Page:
Why CarbonSat? Carbon dioxide (CO2) and methane (CH4) are the two most important anthropogenic ("man-made") greenhouse gases responsible for global warming. Despite their importance our knowledge abour their variable natural and anthropogenic sources and sinks has large gaps. An appropriate knowledge about their sources and sinks is a pre-requisite for reliable climate prediction. Satellites can add important missing global information. Currently two satellite instruments are in orbit measuring CO2 and CH4 with high sensitivity down to the Earth's surface where the regional source/sink signal is largest: SCIAMACHY onboard the European ENVISAT satellite and TANSO aboard the Japanese GOSAT satellite. In order to continue the satellite CO2 and CH4 global timeseries after SCIAMACHY and GOSAT, i.e., after 2014, and to deliver important additional information on CO2 and CH4, we propose a new satellite mission: Carbon Monitoring Satellite - CarbonSat.
CarbonSat will measure globally the atmospheric concentrations ("dry-air column-averaged mixing ratios") of CO2 and CH4 with high spatial resolution (2 x 2 km2) and very good spatial coverage (500 km swath width). These atmospheric measurements can be used for inverse modelling of CO2 and CH4 surface fluxes (emissions and uptake, i.e., sources and sinks).
CarbonSat will map - for the first time - the detailed spatial pattern of the CO2 emissions of moderate to strong localized emission sources such as coal-fired power plants (Bovensmann et al., 2010). CarbonSat also has the capability to monitor CO2 emissions of major cities and from strong geological sources such as volcanoes. Similar capabilities exist also for methane which has strong localized emission sources such as large waste disposal sites or fugitive emission from large single oil and gas industrial facilities or clusters. CarbonSat glint observation mode over oceans/water will allow to track for the first time from space not well-characterized strong marine geological CH4 emission sources including large seeps, mud volcanoes or methane releases from the destabilization of shallow marine arctic gas hydrates.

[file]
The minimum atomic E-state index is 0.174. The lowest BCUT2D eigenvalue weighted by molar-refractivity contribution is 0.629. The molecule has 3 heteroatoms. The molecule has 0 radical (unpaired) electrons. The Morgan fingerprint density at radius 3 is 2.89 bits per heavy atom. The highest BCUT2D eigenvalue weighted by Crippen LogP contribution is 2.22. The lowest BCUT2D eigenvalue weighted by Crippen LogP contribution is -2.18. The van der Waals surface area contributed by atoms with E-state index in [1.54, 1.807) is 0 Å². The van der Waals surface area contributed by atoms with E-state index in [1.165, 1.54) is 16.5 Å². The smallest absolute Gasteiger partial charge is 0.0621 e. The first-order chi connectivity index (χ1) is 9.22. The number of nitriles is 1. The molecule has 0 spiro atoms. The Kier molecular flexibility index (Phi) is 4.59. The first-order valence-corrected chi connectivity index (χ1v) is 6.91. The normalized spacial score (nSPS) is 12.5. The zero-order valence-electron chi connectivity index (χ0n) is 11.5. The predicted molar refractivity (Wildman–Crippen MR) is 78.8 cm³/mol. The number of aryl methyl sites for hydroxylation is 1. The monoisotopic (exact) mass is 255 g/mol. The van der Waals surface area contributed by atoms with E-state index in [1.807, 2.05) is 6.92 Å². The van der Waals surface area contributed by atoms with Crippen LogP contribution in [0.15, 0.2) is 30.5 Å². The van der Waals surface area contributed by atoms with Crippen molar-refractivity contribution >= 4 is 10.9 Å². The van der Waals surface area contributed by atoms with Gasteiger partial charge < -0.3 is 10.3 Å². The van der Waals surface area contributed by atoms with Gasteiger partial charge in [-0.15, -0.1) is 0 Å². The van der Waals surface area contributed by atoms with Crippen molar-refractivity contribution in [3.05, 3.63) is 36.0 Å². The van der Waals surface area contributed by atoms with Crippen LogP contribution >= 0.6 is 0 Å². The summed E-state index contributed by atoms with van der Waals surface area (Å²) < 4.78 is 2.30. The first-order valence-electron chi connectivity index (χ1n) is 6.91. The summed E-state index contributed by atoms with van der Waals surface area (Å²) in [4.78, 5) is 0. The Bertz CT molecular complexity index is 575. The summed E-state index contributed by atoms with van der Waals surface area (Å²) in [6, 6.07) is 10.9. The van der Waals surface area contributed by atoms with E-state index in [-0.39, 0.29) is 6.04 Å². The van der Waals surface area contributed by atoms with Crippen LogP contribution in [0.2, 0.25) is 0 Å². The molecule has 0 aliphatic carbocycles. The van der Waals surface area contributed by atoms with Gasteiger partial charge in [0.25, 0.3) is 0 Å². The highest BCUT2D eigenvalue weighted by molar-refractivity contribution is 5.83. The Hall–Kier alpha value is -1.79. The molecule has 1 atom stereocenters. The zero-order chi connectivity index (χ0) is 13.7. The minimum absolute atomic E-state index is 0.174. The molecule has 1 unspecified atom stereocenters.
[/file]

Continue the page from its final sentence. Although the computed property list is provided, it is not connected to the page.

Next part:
CarbonSat can therefore play an important role in a future monitoring and verification system for anthropogenic greenhouse gas emissions which is needed in the context of international "post-Kyoto/post-Kopenhagen" climate agreements (see, e.g., this National Research Council Report).
The need for CarbonSat type of measurements is underlined in the GEO Carbon Strategy report prepared by the Group on Earth Observations (GEO). GEO has also generated a GEO: Carbon Monitoring Showcase video nicely illustrating the need for global observations of CO2 and CH4. In case of problems to see the video: Goto to youtube and search for "GEO: Carbon Monitoring Showcase" or use this link: http://www.youtube.com/watch?v=cmS3RergtP4 or try this link: carbon_final_Low.mov.
One CarbonSat will significantly advance our understanding of the sources and sinks of CO2 and CH4. There are however limitations. Especially for sources with significant time-dependent emissions it would be advantageous to overfly them more frequently than possible with a single satellite. To improve on this we also think about a "CarbonSat Constellation", i.e., a series of CarbonSats from, for example, several nations.
In this context it is also very important to point out that there are also a number of other activities on-going with the goal to measure greenhouse gases from space in the future. An activity of high relevance in this context are the activities in the US aiming at a rebuild and relaunch of OCO.
If you would like to know more about CarbonSat, please have a look at the CarbonSat Mission Overview (pdf, 0.6 MB) and the additional information given on this web site.
If you would like to know what we have achieved with SCIAMACHY, here the link to our SCIAMACHY carbon gases website.
If you like "movies", here a link to our From SCIAMACHY to CarbonSat animation (wmv, 13.5 MB).